I am trying to work out how good my particular model is at explaining some observed data. The problem here is that the observed data takes the form of averaged (mean) values for each of my predictive scores. When performing a simple correlation, I get a really high R-squared value (and this is repeated for independent data sets), which I am assuming means that there is a consistent relationship between my predictive value and the observed data. However, if I want to estimate how much of the variance in observed data I explain with my predictive score, how would I do this with averaged observed values? My underlying concern is that although I have a good correlation in all cases, there may be many underlying factors that also drive my observed data that are simply being 'averaged out' within each category, and as such, my r-squared value is meaningless.

Just as an example, if my underlying observed data was: x<-c(3,4,3,2,1,6,5,7,5,4,9,7,8,10,11) And my predictive score for these values is: y<-c(1,1,1,1,1,2,2,2,2,2,3,3,3,3,3)

I get r-squared of 0.911. However, if I average my observed data (which is all I can measure in my case), I would get: x1<-c((13/5),(27/5),9) y1<-c(1,2,3) R-squared = 0.997

Thus telling me that my predictive score explains almost all of the variation in the observed data, when a better representation above (x vs y) tells me I am explaining 91% of the variation.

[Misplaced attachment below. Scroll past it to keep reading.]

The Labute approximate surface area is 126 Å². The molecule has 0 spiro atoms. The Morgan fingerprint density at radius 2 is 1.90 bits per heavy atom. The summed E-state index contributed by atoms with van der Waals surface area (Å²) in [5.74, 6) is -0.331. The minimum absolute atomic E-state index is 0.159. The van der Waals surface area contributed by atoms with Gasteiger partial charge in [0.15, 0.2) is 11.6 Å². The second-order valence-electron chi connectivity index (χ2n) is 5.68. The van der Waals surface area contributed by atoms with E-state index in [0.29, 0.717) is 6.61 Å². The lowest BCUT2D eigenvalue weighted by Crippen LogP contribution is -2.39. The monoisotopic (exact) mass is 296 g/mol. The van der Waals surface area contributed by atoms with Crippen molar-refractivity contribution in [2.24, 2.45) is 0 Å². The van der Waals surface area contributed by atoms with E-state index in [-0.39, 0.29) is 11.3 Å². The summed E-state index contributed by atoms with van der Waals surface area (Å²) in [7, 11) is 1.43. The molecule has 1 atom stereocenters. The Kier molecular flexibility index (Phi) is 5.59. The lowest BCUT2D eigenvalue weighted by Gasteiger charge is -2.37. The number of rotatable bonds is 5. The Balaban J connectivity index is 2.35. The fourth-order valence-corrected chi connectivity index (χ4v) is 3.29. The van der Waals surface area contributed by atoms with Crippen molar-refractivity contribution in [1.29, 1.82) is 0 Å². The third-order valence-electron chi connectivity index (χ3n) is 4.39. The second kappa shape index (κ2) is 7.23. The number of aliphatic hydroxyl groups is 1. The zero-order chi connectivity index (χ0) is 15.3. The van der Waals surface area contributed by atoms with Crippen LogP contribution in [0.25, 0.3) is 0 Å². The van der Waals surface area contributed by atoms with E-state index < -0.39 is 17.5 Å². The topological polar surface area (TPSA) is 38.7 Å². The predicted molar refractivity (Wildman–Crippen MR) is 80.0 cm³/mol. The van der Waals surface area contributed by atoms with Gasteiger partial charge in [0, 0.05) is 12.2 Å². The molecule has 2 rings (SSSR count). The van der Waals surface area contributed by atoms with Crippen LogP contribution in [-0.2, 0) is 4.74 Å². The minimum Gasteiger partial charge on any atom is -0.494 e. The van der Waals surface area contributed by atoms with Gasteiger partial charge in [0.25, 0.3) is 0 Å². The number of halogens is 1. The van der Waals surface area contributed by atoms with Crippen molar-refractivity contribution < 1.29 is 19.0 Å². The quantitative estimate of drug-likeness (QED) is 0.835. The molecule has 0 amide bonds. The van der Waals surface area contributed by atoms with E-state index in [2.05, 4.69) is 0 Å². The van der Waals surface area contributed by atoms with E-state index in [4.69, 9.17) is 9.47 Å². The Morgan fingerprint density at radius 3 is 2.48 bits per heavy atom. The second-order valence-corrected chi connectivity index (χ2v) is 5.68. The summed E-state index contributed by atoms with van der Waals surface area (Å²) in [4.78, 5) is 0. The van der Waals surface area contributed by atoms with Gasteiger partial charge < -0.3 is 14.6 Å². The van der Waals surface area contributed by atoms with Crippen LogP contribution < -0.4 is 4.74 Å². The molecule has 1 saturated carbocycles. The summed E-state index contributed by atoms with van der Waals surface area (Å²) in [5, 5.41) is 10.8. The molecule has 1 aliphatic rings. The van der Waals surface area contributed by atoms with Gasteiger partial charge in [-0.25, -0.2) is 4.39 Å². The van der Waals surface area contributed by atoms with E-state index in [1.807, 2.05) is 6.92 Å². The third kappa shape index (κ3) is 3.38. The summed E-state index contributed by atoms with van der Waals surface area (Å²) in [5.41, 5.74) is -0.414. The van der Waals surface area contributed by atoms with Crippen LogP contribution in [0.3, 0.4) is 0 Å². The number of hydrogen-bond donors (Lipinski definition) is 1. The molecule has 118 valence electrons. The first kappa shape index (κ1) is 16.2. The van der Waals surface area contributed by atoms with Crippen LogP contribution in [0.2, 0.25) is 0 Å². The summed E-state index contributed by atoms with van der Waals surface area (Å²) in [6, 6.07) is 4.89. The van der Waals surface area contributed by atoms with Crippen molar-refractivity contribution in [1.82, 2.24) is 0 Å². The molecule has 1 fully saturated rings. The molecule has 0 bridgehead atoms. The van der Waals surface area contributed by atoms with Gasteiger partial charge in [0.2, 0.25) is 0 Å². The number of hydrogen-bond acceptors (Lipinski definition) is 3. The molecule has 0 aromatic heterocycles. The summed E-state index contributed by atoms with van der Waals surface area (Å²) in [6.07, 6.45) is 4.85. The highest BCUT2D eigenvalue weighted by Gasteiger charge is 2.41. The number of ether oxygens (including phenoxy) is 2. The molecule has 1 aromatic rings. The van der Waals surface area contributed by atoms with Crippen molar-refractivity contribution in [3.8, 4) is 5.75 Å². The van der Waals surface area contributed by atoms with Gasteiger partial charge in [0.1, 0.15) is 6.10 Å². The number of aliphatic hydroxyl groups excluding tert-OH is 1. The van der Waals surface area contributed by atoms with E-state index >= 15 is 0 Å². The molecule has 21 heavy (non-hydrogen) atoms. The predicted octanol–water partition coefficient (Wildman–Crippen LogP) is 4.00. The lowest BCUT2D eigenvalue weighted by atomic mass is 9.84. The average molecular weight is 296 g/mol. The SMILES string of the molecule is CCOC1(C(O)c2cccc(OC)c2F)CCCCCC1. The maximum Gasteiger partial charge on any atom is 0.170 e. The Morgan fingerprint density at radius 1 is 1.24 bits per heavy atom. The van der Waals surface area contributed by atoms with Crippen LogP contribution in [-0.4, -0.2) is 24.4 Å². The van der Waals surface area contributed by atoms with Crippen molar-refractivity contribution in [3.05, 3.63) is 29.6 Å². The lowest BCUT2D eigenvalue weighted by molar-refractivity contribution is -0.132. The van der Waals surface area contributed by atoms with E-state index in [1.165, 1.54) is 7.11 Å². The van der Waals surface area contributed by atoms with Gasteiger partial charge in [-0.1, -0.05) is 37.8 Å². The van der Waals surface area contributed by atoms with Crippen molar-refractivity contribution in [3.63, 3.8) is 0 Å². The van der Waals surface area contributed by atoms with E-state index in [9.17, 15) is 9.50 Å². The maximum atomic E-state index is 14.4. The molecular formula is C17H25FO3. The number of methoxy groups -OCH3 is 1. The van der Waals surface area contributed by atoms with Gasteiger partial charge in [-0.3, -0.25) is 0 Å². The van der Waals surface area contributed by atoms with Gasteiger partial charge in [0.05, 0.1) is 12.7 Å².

• $\begingroup$ Not that it impacts on your question but I think you are quoting r, not $R^2$. $\endgroup$ Feb 25, 2013 at 19:01
  • $\begingroup$ Do you mean to say that $x$ is an actual or observed value and $y$ is it's prediction. Further, are you interested in how well $y$ predicts $x$? Otherwise, I can't conceive of why you'd aggregate $x$ over values of $y$ and not the other way around. $\endgroup$
    – AdamO
    Feb 25, 2013 at 20:07
  • $\begingroup$ Peter - yes, sorry, I read the wrong part of the read out, but yes the question remains the same! AdamO - x is observed, and y is predicted, sorry that's not too conventional is it?! I am interested in how well the bottom vector predicts the top vector. The problem here is that I can't actually get at x as it is described in the first scenario, I can only get at it as an average across a number of my different predicted y values. $\endgroup$
    – Alan
    Feb 26, 2013 at 14:44
  • $\begingroup$ I guess an easy way to state it is that (I'll change the notation now to follow convention) my observed results are actually 0's and 1's across a large number of positions, so what I'm really comparing is an observed rate for each given predicted value: x<-c(1,1,1,1,1,1,2,2,2,2,2,3,3,3,3,3,3,3,4,4,4,4,4,4) - predicted, y<-c(0,0,0,1,0,0,0,0,1,1,0,0,0,0,0,1,1,0,1,0,0,0,0,0) - observed, I then calculate the rate that a 1 occurs in y for each given x value (hence what is essentially an average). Is there a way to then calculate how much of y is explained by x? $\endgroup$
    – Alan
    Feb 26, 2013 at 14:48


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